My Top 5 Favorite Tracks From The Old No Limit Era

The Old No Limit Records is arguably the most successful record label let alone independent record label in history because of the immense amount of money that they made between 1992-1998 when they made over $120 million dollars from record sales alone while dropping more than 20 million records in 1998 alone.

The Old No Limit had some very good rappers from Master P to Mystikal and even ones that were very underrated from Silkk The Shocker to Fiend. I remember my older brothers would often listen to Master P and The Old No Limit artists from back in the day and I actually became a fan of these guys during my teenage years because they were among the last good rappers from the 1990s.

Here are my top 5 favorite tracks from The Old No Limit Era.

1. I Miss My Homies - Master P ft. Silkk The Shocker, O'Dell, Sons Of Funk, Mo B. Dick, Pimp C, and Mercedes - This Master P track from his six studio album in “Ghetto D” from 1997 was actually a tribute to his young brother Kevin who was gunned down in the streets in an act of horizontal violence about seven years before the release of this single. He talks about all the memories of growing up with his young brother Kevin as well as issuing a call to our community to end the horizontal violence amongst one another and come together and heal as a community.

2. The Ghetto’s Tryin To Kill Me - Master P. ft Silkk The Shocker - I actually listened to this throwback 1994 track from Master P’s third studio album with the same name. This track tells a very cautionary tale about the dangers of the hood like how colonial imposed horizontal violence that frequently happens in the hood can negatively affects us whether it be emotionally or personally. I can relate to this track because I have lost my oldest nephew and one of my oldest cousins to colonial imposed horizontal violence.

3. The Streets Ain’t Safe - Fiend - Fiend was definitely one of the most talented rappers that The Old No Limit Records had back in the day, but he was very underrated. But despite that, he knew exactly how to spit real things about the colonial imposed conditions of the hood that we see on a daily basis such as horizontal violence. In this track, he basically talks about having to watch your back at all times while in the streets because the people you think are your friends and family one minute can immediately become enemies that will try to cause some sort of bodily harm to you whether it’s over drugs or money. Just like prison, trouble’s always around the corner.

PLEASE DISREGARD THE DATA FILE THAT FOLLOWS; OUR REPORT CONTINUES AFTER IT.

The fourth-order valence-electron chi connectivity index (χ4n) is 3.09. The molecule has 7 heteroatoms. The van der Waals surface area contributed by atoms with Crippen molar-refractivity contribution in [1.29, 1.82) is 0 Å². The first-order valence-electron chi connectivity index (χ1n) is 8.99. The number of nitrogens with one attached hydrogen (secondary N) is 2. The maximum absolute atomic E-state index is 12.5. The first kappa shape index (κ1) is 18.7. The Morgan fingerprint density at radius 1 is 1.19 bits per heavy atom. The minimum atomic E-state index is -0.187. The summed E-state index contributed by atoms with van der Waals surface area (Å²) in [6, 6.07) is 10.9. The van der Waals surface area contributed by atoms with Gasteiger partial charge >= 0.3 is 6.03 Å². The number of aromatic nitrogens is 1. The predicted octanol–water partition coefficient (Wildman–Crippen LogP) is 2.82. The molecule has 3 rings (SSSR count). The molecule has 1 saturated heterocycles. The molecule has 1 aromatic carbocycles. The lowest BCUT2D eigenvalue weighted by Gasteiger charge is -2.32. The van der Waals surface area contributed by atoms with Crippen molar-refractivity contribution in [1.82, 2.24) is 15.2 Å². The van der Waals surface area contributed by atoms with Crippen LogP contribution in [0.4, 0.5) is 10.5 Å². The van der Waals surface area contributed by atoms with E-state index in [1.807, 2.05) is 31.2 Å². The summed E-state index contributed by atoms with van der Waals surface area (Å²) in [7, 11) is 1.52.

4. Stop Hatin - Master P. ft. Silkk The Shocker, Fiend, O’Dell, and Mo B. Dick - This song also comes from Master P’s 1997 sixth studio album “Ghetto D” talks about people in the community that don’t want to see you do well so they’ll go behind your back and talk about you like a dog and would do anything to try to sabotage your career. Even though the word “hater” is way too overused in our community nowadays, one has to understand that not everyone that critiques you is a hater because you should use those criticisms to get better, not to go after people who criticized you.

5. Make Em Say Ugh - I vividly remember this track so well that it was basically the first ever track from The Old No Limit Records that I clearly remember hearing because my older brothers would often play this track in the old cars that they used to ride around the hood with. Master P and The Old No Limit Records crew went crazy hard on this track. I also remember one of my old classmates from my elementary school days used to say that he was a No Limit Soldier and had even wore a No Limit Records shirt to school one day at a time when The Old No Limit Rappers were at their peak back in the day.

Honorable Mention - Hoody Hoo was another song from The Old No Limit Era I liked because the beats were not only sampled from The Old Halloween Horror Films, but the song was also once performed live on WCW Monday Nitro in June 1999 during their infamous feud as “No Limit Soldiers” with the heel group that hated rap music, but loved country music called “West Texas Rednecks”.

The Conclusion
- The Old No Limit Records will always be better than The New No Limit Records because The Old No Limit has rappers rapping different styles with different flows and also had better depth back then unlike today. And unlike The New No Limit Records today, The Old No Limit Records back then were independent from major record labels who are notorious for lowballing their musical artists through the use of exploiting them.

By Kwame Shakir
My Top 5 Favorite Tracks From The Old No Limit Era My Top 5 Favorite Tracks From The Old No Limit Era Reviewed by Blerds Online on Saturday, February 23, 2019 Rating: 5

1 comment:

  1. Mr. Ice Cream Man and Bourbons and Lacs are my favorites and everything from that Tru 2 The Game album


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